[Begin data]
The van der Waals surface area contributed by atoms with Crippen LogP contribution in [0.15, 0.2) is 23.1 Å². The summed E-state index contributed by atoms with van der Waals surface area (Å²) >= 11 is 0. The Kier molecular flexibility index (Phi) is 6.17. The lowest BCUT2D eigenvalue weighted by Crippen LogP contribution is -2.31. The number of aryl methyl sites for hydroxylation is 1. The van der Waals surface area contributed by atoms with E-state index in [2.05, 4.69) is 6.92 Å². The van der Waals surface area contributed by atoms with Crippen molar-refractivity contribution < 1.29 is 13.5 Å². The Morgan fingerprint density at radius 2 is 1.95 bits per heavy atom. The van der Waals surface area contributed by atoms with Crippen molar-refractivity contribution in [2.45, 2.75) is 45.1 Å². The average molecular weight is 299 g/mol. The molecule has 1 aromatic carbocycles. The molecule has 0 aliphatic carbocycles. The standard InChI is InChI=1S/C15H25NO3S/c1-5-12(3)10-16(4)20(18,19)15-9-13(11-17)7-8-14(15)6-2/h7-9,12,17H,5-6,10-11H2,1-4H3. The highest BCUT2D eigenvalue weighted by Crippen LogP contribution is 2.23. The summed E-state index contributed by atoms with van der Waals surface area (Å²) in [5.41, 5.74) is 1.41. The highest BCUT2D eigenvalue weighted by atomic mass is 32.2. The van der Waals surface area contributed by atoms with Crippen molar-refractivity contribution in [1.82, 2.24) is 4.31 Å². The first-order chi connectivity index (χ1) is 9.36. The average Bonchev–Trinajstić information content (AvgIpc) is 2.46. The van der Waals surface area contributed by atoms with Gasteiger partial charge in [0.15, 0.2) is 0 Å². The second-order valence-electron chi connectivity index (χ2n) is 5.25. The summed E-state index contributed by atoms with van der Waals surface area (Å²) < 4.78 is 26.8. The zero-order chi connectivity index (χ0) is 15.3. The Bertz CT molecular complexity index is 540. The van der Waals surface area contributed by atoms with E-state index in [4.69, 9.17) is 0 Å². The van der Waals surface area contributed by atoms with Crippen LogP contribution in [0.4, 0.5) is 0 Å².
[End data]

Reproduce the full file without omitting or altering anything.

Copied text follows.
The van der Waals surface area contributed by atoms with Crippen LogP contribution in [0.15, 0.2) is 23.1 Å². The summed E-state index contributed by atoms with van der Waals surface area (Å²) >= 11 is 0. The Kier molecular flexibility index (Phi) is 6.17. The lowest BCUT2D eigenvalue weighted by Crippen LogP contribution is -2.31. The number of aryl methyl sites for hydroxylation is 1. The van der Waals surface area contributed by atoms with E-state index in [2.05, 4.69) is 6.92 Å². The van der Waals surface area contributed by atoms with Crippen molar-refractivity contribution < 1.29 is 13.5 Å². The Morgan fingerprint density at radius 2 is 1.95 bits per heavy atom. The van der Waals surface area contributed by atoms with Crippen molar-refractivity contribution in [2.45, 2.75) is 45.1 Å². The average molecular weight is 299 g/mol. The molecule has 1 aromatic carbocycles. The molecule has 0 aliphatic carbocycles. The standard InChI is InChI=1S/C15H25NO3S/c1-5-12(3)10-16(4)20(18,19)15-9-13(11-17)7-8-14(15)6-2/h7-9,12,17H,5-6,10-11H2,1-4H3. The highest BCUT2D eigenvalue weighted by Crippen LogP contribution is 2.23. The summed E-state index contributed by atoms with van der Waals surface area (Å²) in [5.41, 5.74) is 1.41. The highest BCUT2D eigenvalue weighted by atomic mass is 32.2. The van der Waals surface area contributed by atoms with Crippen molar-refractivity contribution in [1.82, 2.24) is 4.31 Å². The first-order chi connectivity index (χ1) is 9.36. The average Bonchev–Trinajstić information content (AvgIpc) is 2.46. The van der Waals surface area contributed by atoms with Gasteiger partial charge in [0.15, 0.2) is 0 Å². The second-order valence-electron chi connectivity index (χ2n) is 5.25. The summed E-state index contributed by atoms with van der Waals surface area (Å²) < 4.78 is 26.8. The zero-order chi connectivity index (χ0) is 15.3. The Bertz CT molecular complexity index is 540. The van der Waals surface area contributed by atoms with E-state index in [4.69, 9.17) is 0 Å². The van der Waals surface area contributed by atoms with Crippen LogP contribution in [0.4, 0.5) is 0 Å².